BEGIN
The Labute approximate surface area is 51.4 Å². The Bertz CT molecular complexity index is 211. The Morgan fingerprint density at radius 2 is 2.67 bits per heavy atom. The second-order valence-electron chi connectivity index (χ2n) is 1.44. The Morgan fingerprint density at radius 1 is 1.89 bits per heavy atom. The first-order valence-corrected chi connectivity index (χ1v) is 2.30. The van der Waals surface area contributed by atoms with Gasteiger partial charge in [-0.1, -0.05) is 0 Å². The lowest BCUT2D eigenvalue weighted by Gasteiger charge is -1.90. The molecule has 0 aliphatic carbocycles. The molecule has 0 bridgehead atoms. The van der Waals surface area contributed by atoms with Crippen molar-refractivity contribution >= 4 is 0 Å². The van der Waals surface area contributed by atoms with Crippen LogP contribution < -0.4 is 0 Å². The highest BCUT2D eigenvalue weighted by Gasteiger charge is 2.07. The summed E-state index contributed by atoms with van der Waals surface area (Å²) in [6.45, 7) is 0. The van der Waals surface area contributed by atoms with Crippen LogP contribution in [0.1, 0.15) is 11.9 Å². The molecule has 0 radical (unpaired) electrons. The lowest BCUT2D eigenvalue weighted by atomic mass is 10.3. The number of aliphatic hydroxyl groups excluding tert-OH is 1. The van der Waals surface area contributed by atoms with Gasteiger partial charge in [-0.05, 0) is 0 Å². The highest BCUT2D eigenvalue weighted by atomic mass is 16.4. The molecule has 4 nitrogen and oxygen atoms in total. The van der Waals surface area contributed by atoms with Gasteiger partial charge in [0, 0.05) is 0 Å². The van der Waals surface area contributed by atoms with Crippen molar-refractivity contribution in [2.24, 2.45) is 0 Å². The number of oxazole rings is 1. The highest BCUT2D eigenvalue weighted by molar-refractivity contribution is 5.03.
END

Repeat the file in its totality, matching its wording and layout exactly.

The Labute approximate surface area is 51.4 Å². The Bertz CT molecular complexity index is 211. The Morgan fingerprint density at radius 2 is 2.67 bits per heavy atom. The second-order valence-electron chi connectivity index (χ2n) is 1.44. The Morgan fingerprint density at radius 1 is 1.89 bits per heavy atom. The first-order valence-corrected chi connectivity index (χ1v) is 2.30. The van der Waals surface area contributed by atoms with Gasteiger partial charge in [-0.1, -0.05) is 0 Å². The lowest BCUT2D eigenvalue weighted by Gasteiger charge is -1.90. The molecule has 0 aliphatic carbocycles. The molecule has 0 bridgehead atoms. The van der Waals surface area contributed by atoms with Crippen molar-refractivity contribution >= 4 is 0 Å². The van der Waals surface area contributed by atoms with Crippen LogP contribution < -0.4 is 0 Å². The highest BCUT2D eigenvalue weighted by Gasteiger charge is 2.07. The summed E-state index contributed by atoms with van der Waals surface area (Å²) in [6.45, 7) is 0. The van der Waals surface area contributed by atoms with Crippen LogP contribution in [0.1, 0.15) is 11.9 Å². The molecule has 0 radical (unpaired) electrons. The lowest BCUT2D eigenvalue weighted by atomic mass is 10.3. The number of aliphatic hydroxyl groups excluding tert-OH is 1. The van der Waals surface area contributed by atoms with Gasteiger partial charge in [-0.05, 0) is 0 Å². The highest BCUT2D eigenvalue weighted by atomic mass is 16.4. The molecule has 4 nitrogen and oxygen atoms in total. The van der Waals surface area contributed by atoms with Gasteiger partial charge in [0, 0.05) is 0 Å². The van der Waals surface area contributed by atoms with Crippen molar-refractivity contribution in [2.24, 2.45) is 0 Å². The number of oxazole rings is 1. The highest BCUT2D eigenvalue weighted by molar-refractivity contribution is 5.03.